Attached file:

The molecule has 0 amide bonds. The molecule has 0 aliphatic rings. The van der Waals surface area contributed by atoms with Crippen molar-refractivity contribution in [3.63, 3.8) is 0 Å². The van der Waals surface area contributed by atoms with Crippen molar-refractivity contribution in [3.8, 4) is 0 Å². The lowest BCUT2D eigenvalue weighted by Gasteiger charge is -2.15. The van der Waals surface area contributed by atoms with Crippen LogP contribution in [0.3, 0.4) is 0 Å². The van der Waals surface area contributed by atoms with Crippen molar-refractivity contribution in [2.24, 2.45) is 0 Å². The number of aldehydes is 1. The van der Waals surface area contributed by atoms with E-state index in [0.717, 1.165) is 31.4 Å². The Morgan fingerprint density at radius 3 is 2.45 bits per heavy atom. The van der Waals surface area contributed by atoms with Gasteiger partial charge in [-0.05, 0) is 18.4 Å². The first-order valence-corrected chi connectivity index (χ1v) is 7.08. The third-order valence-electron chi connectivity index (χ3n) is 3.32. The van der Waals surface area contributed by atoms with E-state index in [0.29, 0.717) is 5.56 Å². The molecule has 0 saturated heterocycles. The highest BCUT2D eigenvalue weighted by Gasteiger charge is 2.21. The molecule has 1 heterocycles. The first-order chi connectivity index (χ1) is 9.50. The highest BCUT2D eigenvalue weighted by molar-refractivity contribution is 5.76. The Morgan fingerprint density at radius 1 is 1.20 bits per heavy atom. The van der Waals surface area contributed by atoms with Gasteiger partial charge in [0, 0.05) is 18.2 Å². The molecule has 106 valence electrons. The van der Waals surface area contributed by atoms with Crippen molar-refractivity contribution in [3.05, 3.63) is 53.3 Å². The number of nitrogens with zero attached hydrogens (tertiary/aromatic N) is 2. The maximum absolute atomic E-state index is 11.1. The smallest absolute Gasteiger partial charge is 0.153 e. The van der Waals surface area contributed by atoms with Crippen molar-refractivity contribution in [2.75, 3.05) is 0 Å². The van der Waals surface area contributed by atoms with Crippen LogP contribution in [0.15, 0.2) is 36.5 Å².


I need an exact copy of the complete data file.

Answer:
The molecule has 0 amide bonds. The molecule has 0 aliphatic rings. The van der Waals surface area contributed by atoms with Crippen molar-refractivity contribution in [3.63, 3.8) is 0 Å². The van der Waals surface area contributed by atoms with Crippen molar-refractivity contribution in [3.8, 4) is 0 Å². The lowest BCUT2D eigenvalue weighted by Gasteiger charge is -2.15. The van der Waals surface area contributed by atoms with Crippen LogP contribution in [0.3, 0.4) is 0 Å². The van der Waals surface area contributed by atoms with Crippen molar-refractivity contribution in [2.24, 2.45) is 0 Å². The number of aldehydes is 1. The van der Waals surface area contributed by atoms with E-state index in [0.717, 1.165) is 31.4 Å². The Morgan fingerprint density at radius 3 is 2.45 bits per heavy atom. The van der Waals surface area contributed by atoms with Gasteiger partial charge in [-0.05, 0) is 18.4 Å². The first-order valence-corrected chi connectivity index (χ1v) is 7.08. The third-order valence-electron chi connectivity index (χ3n) is 3.32. The van der Waals surface area contributed by atoms with E-state index in [0.29, 0.717) is 5.56 Å². The molecule has 0 saturated heterocycles. The highest BCUT2D eigenvalue weighted by Gasteiger charge is 2.21. The molecule has 1 heterocycles. The first-order chi connectivity index (χ1) is 9.50. The highest BCUT2D eigenvalue weighted by molar-refractivity contribution is 5.76. The Morgan fingerprint density at radius 1 is 1.20 bits per heavy atom. The van der Waals surface area contributed by atoms with Gasteiger partial charge in [0, 0.05) is 18.2 Å². The molecule has 106 valence electrons. The van der Waals surface area contributed by atoms with Crippen molar-refractivity contribution in [3.05, 3.63) is 53.3 Å². The number of nitrogens with zero attached hydrogens (tertiary/aromatic N) is 2. The maximum absolute atomic E-state index is 11.1. The smallest absolute Gasteiger partial charge is 0.153 e. The van der Waals surface area contributed by atoms with Crippen molar-refractivity contribution in [2.75, 3.05) is 0 Å². The van der Waals surface area contributed by atoms with Crippen LogP contribution in [0.15, 0.2) is 36.5 Å².